In most cases, this is weaker than the protection provided by EO 20-56. This makes the executive order more relevant to Oregonians.
A landlord cannot serve a termination notice or file an eviction case for nonpayment until after Dec. 31, 2020. This includes nonpayment of rent, late fees or other payments associated with the tenancy incurred between April 1, 2020, and Dec. 31, 2020. Beginning Jan. 1, 2021, unless the law changes, landlords will be able to take action against tenants for missing payments that come due in 2021. This also applies to payments that came due between Oct. 1, 2020, and Dec. 31, 2020. There is a grace period through March 31, 2021, for payments incurred between April 1, 2020, and September 30, 2020.
For example, if a tenant did not pay rent in May of 2020 or September of 2020, but paid rent every month after that, the landlord would not be able to take action on the unpaid rent from May and September until April 1, 2021. But, if a tenant kept up with their rent during the emergency period but missed rent in January, a landlord could evict that person in January.
Under the CDC eviction moratorium, which lasts through Dec. 31, 2020, if a tenant files a declaration saying:
The legality of the CDC eviction moratorium order has been challenged, but it is currently good law.
None of the above explanations cover terminations “for cause” where the cause is something other than nonpayment. Causes that violate a rental agreement may include:
A landlord can give a termination notice and seek to evict the tenant if they fail to move out at the end of the termination notice.
But, termination notices for no cause are prohibited by the state moratorium during the emergency period. A no-cause notice may be for a landlord reason such as wanting to repair the dwelling or convert it to a nonresidential use. However, under EO 20-56, a landlord may give a termination notice asking that the tenants move out in 90 days if the landlord or an immediate family member of the landlord wants to move in. This also applies if the landlord has sold the premises to someone who plans to move in.
Governor Brown has ordered all businesses to maintain social distancing within the workplace. She has not specifically addressed this issue. Nevertheless, the order suggests that a landlord should not be entering a rented property unless absolutely necessary (like for emergency repairs of leaks, breaks, power outages, etc.). The landlord should only perform an inspection while maintaining a distance of six feet from any other person. The landlord also should not come into contact with the surfaces of the home. If this cannot be done, then the landlord should wait until the state of emergency ends to conduct inspections.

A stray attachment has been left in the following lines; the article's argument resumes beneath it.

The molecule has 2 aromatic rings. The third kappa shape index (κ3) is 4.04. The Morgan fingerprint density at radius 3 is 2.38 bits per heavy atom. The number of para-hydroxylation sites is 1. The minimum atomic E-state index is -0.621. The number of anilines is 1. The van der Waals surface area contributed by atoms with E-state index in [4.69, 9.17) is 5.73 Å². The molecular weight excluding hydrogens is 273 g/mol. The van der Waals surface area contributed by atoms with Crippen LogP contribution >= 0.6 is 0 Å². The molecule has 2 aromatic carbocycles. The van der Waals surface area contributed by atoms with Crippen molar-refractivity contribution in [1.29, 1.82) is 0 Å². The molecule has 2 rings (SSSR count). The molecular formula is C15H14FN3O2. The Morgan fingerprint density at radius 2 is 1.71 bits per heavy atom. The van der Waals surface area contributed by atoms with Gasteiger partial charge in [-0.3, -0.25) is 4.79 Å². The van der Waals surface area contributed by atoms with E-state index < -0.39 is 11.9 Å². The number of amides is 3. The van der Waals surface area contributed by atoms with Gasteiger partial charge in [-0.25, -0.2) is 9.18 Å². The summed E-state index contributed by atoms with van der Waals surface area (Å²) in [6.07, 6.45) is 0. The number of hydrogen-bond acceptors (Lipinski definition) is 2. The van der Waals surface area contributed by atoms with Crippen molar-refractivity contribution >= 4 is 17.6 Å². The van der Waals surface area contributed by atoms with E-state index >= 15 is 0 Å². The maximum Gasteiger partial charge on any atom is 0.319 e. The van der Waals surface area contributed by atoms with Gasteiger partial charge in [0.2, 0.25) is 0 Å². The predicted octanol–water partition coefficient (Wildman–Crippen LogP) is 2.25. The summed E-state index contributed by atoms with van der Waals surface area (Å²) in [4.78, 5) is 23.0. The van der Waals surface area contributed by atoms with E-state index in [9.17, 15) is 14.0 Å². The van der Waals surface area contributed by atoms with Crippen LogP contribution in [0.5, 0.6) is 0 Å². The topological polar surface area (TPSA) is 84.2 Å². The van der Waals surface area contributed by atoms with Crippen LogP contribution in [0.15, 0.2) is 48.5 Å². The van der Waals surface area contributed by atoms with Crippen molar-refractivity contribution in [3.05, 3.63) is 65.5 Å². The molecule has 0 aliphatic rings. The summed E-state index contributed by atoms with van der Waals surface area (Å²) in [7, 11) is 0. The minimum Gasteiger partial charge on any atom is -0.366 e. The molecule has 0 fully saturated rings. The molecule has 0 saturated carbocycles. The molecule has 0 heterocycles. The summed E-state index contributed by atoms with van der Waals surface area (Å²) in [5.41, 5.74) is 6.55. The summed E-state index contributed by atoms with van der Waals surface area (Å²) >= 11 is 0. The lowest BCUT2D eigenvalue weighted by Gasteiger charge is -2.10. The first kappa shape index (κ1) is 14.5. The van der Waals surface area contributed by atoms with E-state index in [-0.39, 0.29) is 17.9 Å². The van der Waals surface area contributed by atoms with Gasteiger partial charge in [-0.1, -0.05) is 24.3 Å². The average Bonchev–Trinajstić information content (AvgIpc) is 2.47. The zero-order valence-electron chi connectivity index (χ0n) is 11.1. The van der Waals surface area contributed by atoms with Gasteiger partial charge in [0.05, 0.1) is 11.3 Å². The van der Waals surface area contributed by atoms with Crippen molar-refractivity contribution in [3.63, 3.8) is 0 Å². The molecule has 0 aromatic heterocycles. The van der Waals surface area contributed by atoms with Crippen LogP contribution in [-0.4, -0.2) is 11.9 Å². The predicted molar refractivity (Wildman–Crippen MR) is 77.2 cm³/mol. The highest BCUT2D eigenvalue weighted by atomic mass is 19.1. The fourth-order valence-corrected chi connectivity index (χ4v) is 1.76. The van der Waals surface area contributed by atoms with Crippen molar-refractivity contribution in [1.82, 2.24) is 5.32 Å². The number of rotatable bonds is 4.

Additionally, ORS 90.322(1)(f) allows a tenant to deny consent to a landlord who wishes to enter the premises with a 24-hour notice. The denial must be in writing and must be posted on the main entrance to the premises. A tenant cannot deny lawful access without risking the termination of the tenancy. So, any denial of entry for COVID-19 related reasons should state so in the written denial posted on the door.
A landlord who insists upon entry when a tenant has denied entry may be subject to civil penalties. In addition, failure to comply with the governor’s social distancing order is a Class C misdemeanor.
If you are low-income, contact your local Legal Aid office. You can find your local office at https://oregonlawhelp.org/find-legal-help. If you do not qualify for legal aid services, contact the Oregon State Bar's Lawyer Referral Service at (800) 452-7636.
If you are a veteran, disabled, elderly or under a certain income level, additional services may be available in your area. If you need help connecting to services in your area, call 311.
If your landlord tries to forcibly remove you from your home, call your local law enforcement.
The COVID-19 situation is changing on a daily basis. These answers are our best interpretation of the state’s precautions as of Oct. 5, 2020. Please check these websites to monitor changes:
-Elliott Farren, Oregon Law Center, Eugene